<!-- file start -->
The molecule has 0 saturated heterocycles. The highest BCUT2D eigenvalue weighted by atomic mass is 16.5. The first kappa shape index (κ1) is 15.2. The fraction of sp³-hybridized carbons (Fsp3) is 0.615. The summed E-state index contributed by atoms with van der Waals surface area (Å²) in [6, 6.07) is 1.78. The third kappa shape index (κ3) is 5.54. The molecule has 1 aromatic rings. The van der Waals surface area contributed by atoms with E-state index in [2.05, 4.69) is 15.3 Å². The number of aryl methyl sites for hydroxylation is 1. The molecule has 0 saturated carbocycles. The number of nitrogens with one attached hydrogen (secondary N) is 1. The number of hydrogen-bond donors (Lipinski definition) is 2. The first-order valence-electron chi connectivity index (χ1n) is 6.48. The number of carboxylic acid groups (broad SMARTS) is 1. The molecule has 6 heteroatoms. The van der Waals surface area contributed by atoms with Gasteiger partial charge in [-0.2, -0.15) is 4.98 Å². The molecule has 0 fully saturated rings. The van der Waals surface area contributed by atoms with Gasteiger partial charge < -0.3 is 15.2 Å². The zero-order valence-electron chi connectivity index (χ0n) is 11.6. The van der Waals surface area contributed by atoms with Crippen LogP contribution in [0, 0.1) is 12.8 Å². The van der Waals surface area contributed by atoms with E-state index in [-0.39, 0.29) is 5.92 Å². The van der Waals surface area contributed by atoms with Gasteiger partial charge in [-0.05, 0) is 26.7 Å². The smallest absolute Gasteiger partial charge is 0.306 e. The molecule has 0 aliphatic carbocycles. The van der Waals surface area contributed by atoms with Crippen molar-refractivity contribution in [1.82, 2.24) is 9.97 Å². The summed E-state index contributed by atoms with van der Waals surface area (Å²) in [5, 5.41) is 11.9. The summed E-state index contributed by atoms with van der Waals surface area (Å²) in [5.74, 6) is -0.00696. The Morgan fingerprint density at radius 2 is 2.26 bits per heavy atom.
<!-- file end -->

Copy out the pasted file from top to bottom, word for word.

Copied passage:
The molecule has 0 saturated heterocycles. The highest BCUT2D eigenvalue weighted by atomic mass is 16.5. The first kappa shape index (κ1) is 15.2. The fraction of sp³-hybridized carbons (Fsp3) is 0.615. The summed E-state index contributed by atoms with van der Waals surface area (Å²) in [6, 6.07) is 1.78. The third kappa shape index (κ3) is 5.54. The molecule has 1 aromatic rings. The van der Waals surface area contributed by atoms with E-state index in [2.05, 4.69) is 15.3 Å². The number of aryl methyl sites for hydroxylation is 1. The molecule has 0 saturated carbocycles. The number of nitrogens with one attached hydrogen (secondary N) is 1. The number of hydrogen-bond donors (Lipinski definition) is 2. The first-order valence-electron chi connectivity index (χ1n) is 6.48. The number of carboxylic acid groups (broad SMARTS) is 1. The molecule has 6 heteroatoms. The van der Waals surface area contributed by atoms with Gasteiger partial charge in [-0.2, -0.15) is 4.98 Å². The molecule has 0 fully saturated rings. The van der Waals surface area contributed by atoms with Gasteiger partial charge < -0.3 is 15.2 Å². The zero-order valence-electron chi connectivity index (χ0n) is 11.6. The van der Waals surface area contributed by atoms with Crippen LogP contribution in [0, 0.1) is 12.8 Å². The van der Waals surface area contributed by atoms with E-state index in [-0.39, 0.29) is 5.92 Å². The van der Waals surface area contributed by atoms with Gasteiger partial charge in [-0.05, 0) is 26.7 Å². The smallest absolute Gasteiger partial charge is 0.306 e. The molecule has 0 aliphatic carbocycles. The van der Waals surface area contributed by atoms with Crippen molar-refractivity contribution in [1.82, 2.24) is 9.97 Å². The summed E-state index contributed by atoms with van der Waals surface area (Å²) in [5, 5.41) is 11.9. The summed E-state index contributed by atoms with van der Waals surface area (Å²) in [5.74, 6) is -0.00696. The Morgan fingerprint density at radius 2 is 2.26 bits per heavy atom.